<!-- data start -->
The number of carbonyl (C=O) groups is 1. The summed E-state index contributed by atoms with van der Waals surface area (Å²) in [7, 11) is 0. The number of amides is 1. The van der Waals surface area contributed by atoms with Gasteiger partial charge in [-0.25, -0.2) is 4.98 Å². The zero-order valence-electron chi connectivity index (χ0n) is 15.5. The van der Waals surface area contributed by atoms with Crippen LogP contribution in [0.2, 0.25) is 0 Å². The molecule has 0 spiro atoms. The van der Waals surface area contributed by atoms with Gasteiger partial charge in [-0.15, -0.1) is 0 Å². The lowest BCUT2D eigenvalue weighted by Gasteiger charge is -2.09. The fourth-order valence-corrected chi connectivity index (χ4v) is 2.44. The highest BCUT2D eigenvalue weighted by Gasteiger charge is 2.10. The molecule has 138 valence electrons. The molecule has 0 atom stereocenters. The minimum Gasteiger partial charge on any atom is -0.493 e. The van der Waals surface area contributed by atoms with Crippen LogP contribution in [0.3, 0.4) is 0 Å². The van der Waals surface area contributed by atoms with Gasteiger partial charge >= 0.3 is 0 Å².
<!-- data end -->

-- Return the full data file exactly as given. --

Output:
The number of carbonyl (C=O) groups is 1. The summed E-state index contributed by atoms with van der Waals surface area (Å²) in [7, 11) is 0. The number of amides is 1. The van der Waals surface area contributed by atoms with Gasteiger partial charge in [-0.25, -0.2) is 4.98 Å². The zero-order valence-electron chi connectivity index (χ0n) is 15.5. The van der Waals surface area contributed by atoms with Crippen LogP contribution in [0.2, 0.25) is 0 Å². The molecule has 0 spiro atoms. The van der Waals surface area contributed by atoms with Gasteiger partial charge in [-0.15, -0.1) is 0 Å². The lowest BCUT2D eigenvalue weighted by Gasteiger charge is -2.09. The fourth-order valence-corrected chi connectivity index (χ4v) is 2.44. The highest BCUT2D eigenvalue weighted by Gasteiger charge is 2.10. The molecule has 138 valence electrons. The molecule has 0 atom stereocenters. The minimum Gasteiger partial charge on any atom is -0.493 e. The van der Waals surface area contributed by atoms with Crippen LogP contribution in [0.3, 0.4) is 0 Å². The van der Waals surface area contributed by atoms with Gasteiger partial charge >= 0.3 is 0 Å².